A new study from researchers at Duke University and Harvard University challenges the popular assumption that most technology entrepreneurs are twee college kids launching businesses from their dorm rooms.
The research, sponsored by the Ewing Marion Kauffman Foundation, studied U.S. engineering and technology companies founded between 1995 and 2005. It found that the median and average age at which U.S.-born entrepreneurs founded their technology and engineering companies was 39. There were twice as many entrepreneurs older than fifty than those who were younger than twenty-five, and 1 percent of U.S.-born founders of tech companies were teenagers.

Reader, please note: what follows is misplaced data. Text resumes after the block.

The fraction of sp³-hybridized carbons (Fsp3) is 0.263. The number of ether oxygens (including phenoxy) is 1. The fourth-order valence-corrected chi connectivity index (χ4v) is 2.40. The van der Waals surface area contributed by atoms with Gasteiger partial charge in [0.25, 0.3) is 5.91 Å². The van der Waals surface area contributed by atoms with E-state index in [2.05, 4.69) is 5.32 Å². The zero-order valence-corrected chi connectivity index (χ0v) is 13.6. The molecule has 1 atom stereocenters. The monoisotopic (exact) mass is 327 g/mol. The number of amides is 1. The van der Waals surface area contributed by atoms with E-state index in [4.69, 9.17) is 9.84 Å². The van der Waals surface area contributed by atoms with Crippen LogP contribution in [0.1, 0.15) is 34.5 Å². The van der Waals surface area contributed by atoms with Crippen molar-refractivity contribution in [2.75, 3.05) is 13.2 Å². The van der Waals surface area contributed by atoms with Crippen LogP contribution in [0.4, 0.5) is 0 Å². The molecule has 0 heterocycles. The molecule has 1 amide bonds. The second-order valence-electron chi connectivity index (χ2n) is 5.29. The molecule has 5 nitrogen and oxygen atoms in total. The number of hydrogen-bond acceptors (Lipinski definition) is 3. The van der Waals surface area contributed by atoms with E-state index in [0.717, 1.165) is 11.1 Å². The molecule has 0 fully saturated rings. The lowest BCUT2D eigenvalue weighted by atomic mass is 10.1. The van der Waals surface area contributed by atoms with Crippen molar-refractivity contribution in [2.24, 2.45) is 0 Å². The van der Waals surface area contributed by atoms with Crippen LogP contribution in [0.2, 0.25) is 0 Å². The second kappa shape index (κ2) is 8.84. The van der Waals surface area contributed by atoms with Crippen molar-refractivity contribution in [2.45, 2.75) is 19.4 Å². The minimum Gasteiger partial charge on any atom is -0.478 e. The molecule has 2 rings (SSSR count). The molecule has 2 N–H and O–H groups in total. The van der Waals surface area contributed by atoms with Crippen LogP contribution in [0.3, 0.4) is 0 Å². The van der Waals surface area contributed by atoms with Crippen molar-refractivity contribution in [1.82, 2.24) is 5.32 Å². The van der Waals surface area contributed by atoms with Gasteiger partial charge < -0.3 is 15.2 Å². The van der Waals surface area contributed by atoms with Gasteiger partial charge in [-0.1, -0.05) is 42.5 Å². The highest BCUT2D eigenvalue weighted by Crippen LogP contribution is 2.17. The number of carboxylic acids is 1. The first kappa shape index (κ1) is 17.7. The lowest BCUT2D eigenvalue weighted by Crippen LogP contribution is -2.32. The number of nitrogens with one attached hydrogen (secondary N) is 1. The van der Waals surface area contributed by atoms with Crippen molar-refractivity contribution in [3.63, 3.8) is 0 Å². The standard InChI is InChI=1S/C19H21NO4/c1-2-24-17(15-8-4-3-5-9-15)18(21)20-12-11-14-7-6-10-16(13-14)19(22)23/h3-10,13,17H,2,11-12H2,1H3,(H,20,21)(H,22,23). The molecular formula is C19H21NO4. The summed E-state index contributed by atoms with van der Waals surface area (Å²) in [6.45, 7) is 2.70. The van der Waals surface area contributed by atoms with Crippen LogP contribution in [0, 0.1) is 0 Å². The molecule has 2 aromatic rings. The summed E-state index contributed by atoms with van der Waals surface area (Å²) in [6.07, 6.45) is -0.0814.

The study also analyzed these entrepreneurs’ educational backgrounds.
The top ten schools awarding these entrepreneurs’ most advanced degrees were Harvard University, the Massachusetts Institute of Technology, Pennsylvania State University, Stanford University, the University of California at Berkeley, the University of Missouri, the University of Pennsylvania, the University of Southern California, the University of Texas, and the University of Virginia. Graduates from Ivy League schools represented 8 percent of the founders whose companies had, on average, higher average sales and employment than their counterparts. —Catherine Rampell